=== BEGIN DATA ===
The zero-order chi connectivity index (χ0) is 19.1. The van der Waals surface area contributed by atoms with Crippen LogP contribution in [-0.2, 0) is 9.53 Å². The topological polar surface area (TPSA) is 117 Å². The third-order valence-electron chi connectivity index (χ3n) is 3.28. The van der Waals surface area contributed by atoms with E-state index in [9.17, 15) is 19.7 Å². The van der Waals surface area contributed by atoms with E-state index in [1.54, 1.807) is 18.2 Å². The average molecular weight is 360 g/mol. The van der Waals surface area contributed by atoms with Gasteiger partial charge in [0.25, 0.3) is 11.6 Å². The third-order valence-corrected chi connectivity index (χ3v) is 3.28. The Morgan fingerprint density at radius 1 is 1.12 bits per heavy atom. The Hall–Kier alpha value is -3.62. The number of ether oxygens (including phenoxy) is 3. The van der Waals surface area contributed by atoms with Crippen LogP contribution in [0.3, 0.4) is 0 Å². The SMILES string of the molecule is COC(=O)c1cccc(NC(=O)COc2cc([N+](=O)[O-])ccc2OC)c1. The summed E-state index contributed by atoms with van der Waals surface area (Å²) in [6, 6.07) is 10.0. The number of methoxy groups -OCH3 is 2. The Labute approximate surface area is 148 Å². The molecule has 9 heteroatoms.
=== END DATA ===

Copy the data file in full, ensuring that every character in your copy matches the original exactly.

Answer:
The zero-order chi connectivity index (χ0) is 19.1. The van der Waals surface area contributed by atoms with Crippen LogP contribution in [-0.2, 0) is 9.53 Å². The topological polar surface area (TPSA) is 117 Å². The third-order valence-electron chi connectivity index (χ3n) is 3.28. The van der Waals surface area contributed by atoms with E-state index in [9.17, 15) is 19.7 Å². The van der Waals surface area contributed by atoms with E-state index in [1.54, 1.807) is 18.2 Å². The average molecular weight is 360 g/mol. The van der Waals surface area contributed by atoms with Gasteiger partial charge in [0.25, 0.3) is 11.6 Å². The third-order valence-corrected chi connectivity index (χ3v) is 3.28. The Morgan fingerprint density at radius 1 is 1.12 bits per heavy atom. The Hall–Kier alpha value is -3.62. The number of ether oxygens (including phenoxy) is 3. The van der Waals surface area contributed by atoms with Crippen LogP contribution in [0.3, 0.4) is 0 Å². The SMILES string of the molecule is COC(=O)c1cccc(NC(=O)COc2cc([N+](=O)[O-])ccc2OC)c1. The summed E-state index contributed by atoms with van der Waals surface area (Å²) in [6, 6.07) is 10.0. The number of methoxy groups -OCH3 is 2. The Labute approximate surface area is 148 Å². The molecule has 9 heteroatoms.